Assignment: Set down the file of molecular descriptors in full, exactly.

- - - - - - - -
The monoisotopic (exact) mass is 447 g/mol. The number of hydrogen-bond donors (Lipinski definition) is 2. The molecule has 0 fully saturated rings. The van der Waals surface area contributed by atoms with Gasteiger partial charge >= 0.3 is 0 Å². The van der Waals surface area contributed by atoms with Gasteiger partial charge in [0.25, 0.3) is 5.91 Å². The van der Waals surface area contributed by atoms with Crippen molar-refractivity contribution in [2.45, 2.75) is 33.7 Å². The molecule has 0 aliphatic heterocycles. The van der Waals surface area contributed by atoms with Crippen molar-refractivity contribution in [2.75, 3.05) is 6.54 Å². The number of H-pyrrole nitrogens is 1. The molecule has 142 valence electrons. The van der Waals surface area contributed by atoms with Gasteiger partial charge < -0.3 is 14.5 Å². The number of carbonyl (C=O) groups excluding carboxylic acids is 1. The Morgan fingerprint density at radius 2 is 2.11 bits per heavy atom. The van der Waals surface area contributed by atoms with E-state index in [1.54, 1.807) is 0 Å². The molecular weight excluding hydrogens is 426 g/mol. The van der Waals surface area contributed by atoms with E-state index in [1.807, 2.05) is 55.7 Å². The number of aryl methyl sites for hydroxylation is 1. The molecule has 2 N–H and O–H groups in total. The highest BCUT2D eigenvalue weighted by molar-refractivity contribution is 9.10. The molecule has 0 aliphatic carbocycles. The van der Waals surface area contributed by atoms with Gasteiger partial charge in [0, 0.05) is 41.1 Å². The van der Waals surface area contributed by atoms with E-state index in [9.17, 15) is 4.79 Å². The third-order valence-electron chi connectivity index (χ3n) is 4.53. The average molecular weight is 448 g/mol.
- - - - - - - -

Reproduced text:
The monoisotopic (exact) mass is 447 g/mol. The number of hydrogen-bond donors (Lipinski definition) is 2. The molecule has 0 fully saturated rings. The van der Waals surface area contributed by atoms with Gasteiger partial charge >= 0.3 is 0 Å². The van der Waals surface area contributed by atoms with Gasteiger partial charge in [0.25, 0.3) is 5.91 Å². The van der Waals surface area contributed by atoms with Crippen molar-refractivity contribution in [2.45, 2.75) is 33.7 Å². The molecule has 0 aliphatic heterocycles. The van der Waals surface area contributed by atoms with Crippen molar-refractivity contribution in [2.75, 3.05) is 6.54 Å². The number of H-pyrrole nitrogens is 1. The molecule has 142 valence electrons. The van der Waals surface area contributed by atoms with Gasteiger partial charge < -0.3 is 14.5 Å². The number of carbonyl (C=O) groups excluding carboxylic acids is 1. The Morgan fingerprint density at radius 2 is 2.11 bits per heavy atom. The van der Waals surface area contributed by atoms with E-state index in [1.54, 1.807) is 0 Å². The molecular weight excluding hydrogens is 426 g/mol. The van der Waals surface area contributed by atoms with E-state index in [1.807, 2.05) is 55.7 Å². The number of aryl methyl sites for hydroxylation is 1. The molecule has 2 N–H and O–H groups in total. The highest BCUT2D eigenvalue weighted by molar-refractivity contribution is 9.10. The molecule has 0 aliphatic carbocycles. The van der Waals surface area contributed by atoms with Gasteiger partial charge in [0, 0.05) is 41.1 Å². The van der Waals surface area contributed by atoms with E-state index in [9.17, 15) is 4.79 Å². The third-order valence-electron chi connectivity index (χ3n) is 4.53. The average molecular weight is 448 g/mol.